Volunteer and help reverse ‘shocking decline’ in voles

editorial image

Once a familiar sight along our waterways, water voles have rapidly disappeared from much of the landscape, experiencing the most serious decline of any wild mammal over the last century.

The shocking drop in numbers is due to the release and spread of non-native mink across the countryside, and also the loss and degradation of much of our waterways.

To ensure that we have a better picture of what is happening to the species nationally and that we are in a position to act quickly when needed, People’s Trust for Endangered Species (PTES) is launching the first ongoing National Water Vole Monitoring Programme across England, Scotland and Wales, working in collaboration with The Wildlife Trusts, Natural Resources Wales, Scottish Natural Heritage, Environment Agency, Natural England and RSPB.

The water vole is our largest vole and is found throughout England, Scotland and Wales.

Their numbers started to decline during the 1940s and 1950s when the intensification of agriculture caused the loss and degradation of their habitat, but the most devastating factor to their decline occurred in the 1980s and 1990s when American mink, which had been breeding in the wild since the mid-1950s, were illegally released from fur farms and spread across the countryside.

Between 1989 and 1998 the water vole population crashed by almost 90 per cent.

Threats to water voles include predation, loss and fragmentation of habitats (particularly through inappropriate management and agricultural intensification), along with pollution of watercourses and poisoning by rodenticides.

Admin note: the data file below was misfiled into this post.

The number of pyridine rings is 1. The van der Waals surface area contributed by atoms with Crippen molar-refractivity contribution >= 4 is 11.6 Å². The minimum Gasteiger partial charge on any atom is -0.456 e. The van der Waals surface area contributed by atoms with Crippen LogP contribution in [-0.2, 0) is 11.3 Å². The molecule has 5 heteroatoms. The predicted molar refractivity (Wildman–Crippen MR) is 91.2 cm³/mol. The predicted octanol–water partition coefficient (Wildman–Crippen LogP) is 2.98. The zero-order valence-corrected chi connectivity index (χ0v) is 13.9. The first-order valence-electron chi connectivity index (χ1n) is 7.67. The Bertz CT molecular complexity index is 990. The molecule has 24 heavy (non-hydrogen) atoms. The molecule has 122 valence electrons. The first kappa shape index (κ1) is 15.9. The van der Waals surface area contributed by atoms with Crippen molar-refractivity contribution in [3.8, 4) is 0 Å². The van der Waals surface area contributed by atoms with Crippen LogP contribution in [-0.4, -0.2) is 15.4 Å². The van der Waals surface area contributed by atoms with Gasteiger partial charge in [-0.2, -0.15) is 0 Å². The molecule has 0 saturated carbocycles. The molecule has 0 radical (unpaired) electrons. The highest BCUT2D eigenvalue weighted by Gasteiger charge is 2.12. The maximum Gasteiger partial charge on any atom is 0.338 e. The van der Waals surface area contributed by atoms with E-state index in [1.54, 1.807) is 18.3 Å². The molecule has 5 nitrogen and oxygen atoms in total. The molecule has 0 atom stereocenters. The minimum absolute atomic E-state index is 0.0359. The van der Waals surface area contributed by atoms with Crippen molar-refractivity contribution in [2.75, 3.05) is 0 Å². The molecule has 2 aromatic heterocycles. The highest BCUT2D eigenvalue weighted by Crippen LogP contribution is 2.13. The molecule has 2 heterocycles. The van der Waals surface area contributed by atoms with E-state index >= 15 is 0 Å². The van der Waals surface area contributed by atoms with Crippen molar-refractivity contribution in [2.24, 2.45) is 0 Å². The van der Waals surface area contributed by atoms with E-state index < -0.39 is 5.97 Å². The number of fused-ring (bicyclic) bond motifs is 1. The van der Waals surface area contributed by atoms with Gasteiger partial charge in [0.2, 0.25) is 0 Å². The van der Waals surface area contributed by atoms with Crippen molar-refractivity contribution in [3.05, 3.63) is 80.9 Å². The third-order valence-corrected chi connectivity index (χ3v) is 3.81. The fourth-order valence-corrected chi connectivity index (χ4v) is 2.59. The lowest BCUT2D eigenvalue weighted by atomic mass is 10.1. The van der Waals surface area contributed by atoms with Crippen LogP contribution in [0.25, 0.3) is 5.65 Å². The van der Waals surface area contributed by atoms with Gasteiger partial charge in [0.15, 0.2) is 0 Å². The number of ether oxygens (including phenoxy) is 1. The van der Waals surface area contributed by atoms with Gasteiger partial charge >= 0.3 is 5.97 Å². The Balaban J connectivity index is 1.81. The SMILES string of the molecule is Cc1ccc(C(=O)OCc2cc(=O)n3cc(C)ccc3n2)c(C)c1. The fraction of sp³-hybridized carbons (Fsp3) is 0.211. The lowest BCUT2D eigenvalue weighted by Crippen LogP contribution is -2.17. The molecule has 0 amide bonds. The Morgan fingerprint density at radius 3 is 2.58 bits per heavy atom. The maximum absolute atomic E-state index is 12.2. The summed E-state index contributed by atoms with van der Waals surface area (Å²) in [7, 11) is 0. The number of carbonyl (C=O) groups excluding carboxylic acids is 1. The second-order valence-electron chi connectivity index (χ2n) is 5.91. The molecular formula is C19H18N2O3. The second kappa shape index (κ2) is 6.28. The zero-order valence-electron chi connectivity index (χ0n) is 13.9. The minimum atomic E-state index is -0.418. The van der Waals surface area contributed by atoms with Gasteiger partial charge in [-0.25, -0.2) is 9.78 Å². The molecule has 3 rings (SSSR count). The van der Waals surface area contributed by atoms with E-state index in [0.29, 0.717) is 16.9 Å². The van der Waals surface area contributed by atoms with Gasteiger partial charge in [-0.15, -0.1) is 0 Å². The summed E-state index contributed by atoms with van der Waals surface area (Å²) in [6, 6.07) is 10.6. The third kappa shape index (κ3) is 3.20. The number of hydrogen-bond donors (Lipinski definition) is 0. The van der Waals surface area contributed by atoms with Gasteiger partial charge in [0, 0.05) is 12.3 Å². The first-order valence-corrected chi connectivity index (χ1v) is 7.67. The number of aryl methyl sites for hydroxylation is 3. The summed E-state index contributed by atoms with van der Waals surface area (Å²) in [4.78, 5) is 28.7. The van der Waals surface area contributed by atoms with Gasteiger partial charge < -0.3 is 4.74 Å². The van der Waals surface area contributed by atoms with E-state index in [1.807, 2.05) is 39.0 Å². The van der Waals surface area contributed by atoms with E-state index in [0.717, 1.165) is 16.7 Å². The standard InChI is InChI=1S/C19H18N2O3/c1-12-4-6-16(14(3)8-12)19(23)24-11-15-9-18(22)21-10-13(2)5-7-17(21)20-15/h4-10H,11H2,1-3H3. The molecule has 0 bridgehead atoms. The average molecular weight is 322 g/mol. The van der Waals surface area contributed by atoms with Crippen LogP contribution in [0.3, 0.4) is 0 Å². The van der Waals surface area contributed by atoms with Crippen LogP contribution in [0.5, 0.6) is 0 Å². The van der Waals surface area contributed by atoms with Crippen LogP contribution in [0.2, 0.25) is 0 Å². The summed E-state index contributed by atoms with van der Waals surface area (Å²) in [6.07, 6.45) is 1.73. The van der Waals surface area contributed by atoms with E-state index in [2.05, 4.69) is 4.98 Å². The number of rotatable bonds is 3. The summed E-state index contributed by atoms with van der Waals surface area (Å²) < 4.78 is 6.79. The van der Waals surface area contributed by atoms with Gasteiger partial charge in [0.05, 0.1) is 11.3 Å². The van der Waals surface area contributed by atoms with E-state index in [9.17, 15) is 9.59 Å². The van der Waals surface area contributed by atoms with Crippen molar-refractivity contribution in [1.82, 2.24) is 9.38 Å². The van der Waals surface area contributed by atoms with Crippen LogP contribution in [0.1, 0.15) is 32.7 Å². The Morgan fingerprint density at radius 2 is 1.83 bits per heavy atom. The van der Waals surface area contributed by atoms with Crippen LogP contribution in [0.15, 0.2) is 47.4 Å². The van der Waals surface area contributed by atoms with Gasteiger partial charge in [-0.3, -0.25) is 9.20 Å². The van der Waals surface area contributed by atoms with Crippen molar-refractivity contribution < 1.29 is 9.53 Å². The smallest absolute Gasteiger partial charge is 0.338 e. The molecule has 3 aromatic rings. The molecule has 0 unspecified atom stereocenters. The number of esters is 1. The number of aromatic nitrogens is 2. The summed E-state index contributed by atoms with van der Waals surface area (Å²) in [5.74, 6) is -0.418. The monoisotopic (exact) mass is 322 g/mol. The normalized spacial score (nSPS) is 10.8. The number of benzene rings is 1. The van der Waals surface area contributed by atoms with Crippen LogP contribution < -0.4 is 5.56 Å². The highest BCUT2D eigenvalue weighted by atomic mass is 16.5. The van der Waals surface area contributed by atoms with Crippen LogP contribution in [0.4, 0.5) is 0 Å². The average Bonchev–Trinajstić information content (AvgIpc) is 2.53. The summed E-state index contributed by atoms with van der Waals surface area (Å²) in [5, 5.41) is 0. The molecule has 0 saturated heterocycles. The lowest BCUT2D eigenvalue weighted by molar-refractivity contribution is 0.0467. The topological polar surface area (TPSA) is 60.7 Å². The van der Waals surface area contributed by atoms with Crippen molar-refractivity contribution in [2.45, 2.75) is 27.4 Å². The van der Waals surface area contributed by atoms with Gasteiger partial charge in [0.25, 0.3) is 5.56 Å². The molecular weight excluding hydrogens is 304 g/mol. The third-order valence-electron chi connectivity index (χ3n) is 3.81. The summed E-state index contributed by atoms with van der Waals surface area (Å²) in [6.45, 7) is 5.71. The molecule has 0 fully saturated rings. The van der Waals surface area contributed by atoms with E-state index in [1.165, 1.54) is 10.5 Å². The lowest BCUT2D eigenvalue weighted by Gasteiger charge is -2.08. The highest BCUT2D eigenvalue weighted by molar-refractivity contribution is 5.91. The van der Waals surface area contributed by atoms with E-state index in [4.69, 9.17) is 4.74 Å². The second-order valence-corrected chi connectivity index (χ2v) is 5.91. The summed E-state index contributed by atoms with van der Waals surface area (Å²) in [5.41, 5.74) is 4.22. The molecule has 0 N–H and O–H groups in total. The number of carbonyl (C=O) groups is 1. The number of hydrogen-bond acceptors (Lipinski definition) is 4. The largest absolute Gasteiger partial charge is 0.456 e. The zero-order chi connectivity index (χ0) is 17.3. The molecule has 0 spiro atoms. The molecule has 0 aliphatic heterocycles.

Through the National Water Vole Monitoring Programme, PTES aims to bring together all the valuable work that is being carried out across the country, as well as monitor selected historical sites, to establish any changes in the population and to help guide future conservation efforts.

The Vincent Wildlife Trust conducted two national surveys between 1989-90 and 1996-98 that first demonstrated the dramatic decline of water voles across Britain.

By regularly resurveying these sites, PTES will be able to identify any changes that have happened since the late 1990s, as well as detect any emerging national trends.

PTES is calling for volunteers to get involved in the National Water Vole Monitoring Programme by conducting an annual field survey on a single site and while no experience is required, those taking part will need to learn how to identify water vole field signs.

Participants will be able to choose one or more of the nearly 900 pre-selected sites across England, Wales and Scotland and will be expected to survey their individual site once a year.

If you already monitor water voles you can add your site and data to survey. To find out more about taking part please visit www.ptes.org/watervoles.